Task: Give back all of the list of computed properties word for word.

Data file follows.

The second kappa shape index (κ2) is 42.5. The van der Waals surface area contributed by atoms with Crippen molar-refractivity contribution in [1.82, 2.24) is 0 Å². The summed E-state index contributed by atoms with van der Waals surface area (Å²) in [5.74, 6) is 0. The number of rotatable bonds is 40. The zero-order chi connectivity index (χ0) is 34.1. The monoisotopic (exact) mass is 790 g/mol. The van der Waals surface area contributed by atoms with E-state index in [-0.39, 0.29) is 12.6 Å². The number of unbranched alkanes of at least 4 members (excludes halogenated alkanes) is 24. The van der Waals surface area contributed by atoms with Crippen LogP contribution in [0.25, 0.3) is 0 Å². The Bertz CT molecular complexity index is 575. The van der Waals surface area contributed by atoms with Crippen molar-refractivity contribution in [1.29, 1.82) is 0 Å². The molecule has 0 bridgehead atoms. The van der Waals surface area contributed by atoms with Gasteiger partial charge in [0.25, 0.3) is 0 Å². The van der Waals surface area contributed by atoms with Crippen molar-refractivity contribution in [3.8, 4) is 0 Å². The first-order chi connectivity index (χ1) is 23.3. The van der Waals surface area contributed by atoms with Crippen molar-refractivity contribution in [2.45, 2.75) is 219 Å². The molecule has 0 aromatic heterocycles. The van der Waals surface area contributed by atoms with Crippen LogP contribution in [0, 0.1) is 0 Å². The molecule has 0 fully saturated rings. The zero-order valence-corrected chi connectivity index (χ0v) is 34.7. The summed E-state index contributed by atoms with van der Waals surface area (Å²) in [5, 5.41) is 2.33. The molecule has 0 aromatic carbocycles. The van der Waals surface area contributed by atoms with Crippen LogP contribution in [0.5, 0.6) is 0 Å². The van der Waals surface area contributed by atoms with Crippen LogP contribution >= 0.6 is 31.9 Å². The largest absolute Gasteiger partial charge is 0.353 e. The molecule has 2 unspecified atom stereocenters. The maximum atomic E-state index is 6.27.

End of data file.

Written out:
The second kappa shape index (κ2) is 42.5. The van der Waals surface area contributed by atoms with Crippen molar-refractivity contribution in [1.82, 2.24) is 0 Å². The summed E-state index contributed by atoms with van der Waals surface area (Å²) in [5.74, 6) is 0. The number of rotatable bonds is 40. The zero-order chi connectivity index (χ0) is 34.1. The monoisotopic (exact) mass is 790 g/mol. The van der Waals surface area contributed by atoms with E-state index in [-0.39, 0.29) is 12.6 Å². The number of unbranched alkanes of at least 4 members (excludes halogenated alkanes) is 24. The van der Waals surface area contributed by atoms with Crippen LogP contribution in [0.25, 0.3) is 0 Å². The Bertz CT molecular complexity index is 575. The van der Waals surface area contributed by atoms with Crippen molar-refractivity contribution in [1.29, 1.82) is 0 Å². The molecule has 0 bridgehead atoms. The van der Waals surface area contributed by atoms with Gasteiger partial charge in [0.25, 0.3) is 0 Å². The van der Waals surface area contributed by atoms with Crippen molar-refractivity contribution in [3.8, 4) is 0 Å². The first-order chi connectivity index (χ1) is 23.3. The van der Waals surface area contributed by atoms with Crippen molar-refractivity contribution in [2.45, 2.75) is 219 Å². The molecule has 0 aromatic heterocycles. The van der Waals surface area contributed by atoms with Crippen LogP contribution in [0, 0.1) is 0 Å². The molecule has 0 fully saturated rings. The zero-order valence-corrected chi connectivity index (χ0v) is 34.7. The summed E-state index contributed by atoms with van der Waals surface area (Å²) in [5, 5.41) is 2.33. The molecule has 0 aromatic carbocycles. The van der Waals surface area contributed by atoms with Crippen LogP contribution in [0.5, 0.6) is 0 Å². The van der Waals surface area contributed by atoms with Crippen LogP contribution >= 0.6 is 31.9 Å². The largest absolute Gasteiger partial charge is 0.353 e. The molecule has 2 unspecified atom stereocenters. The maximum atomic E-state index is 6.27.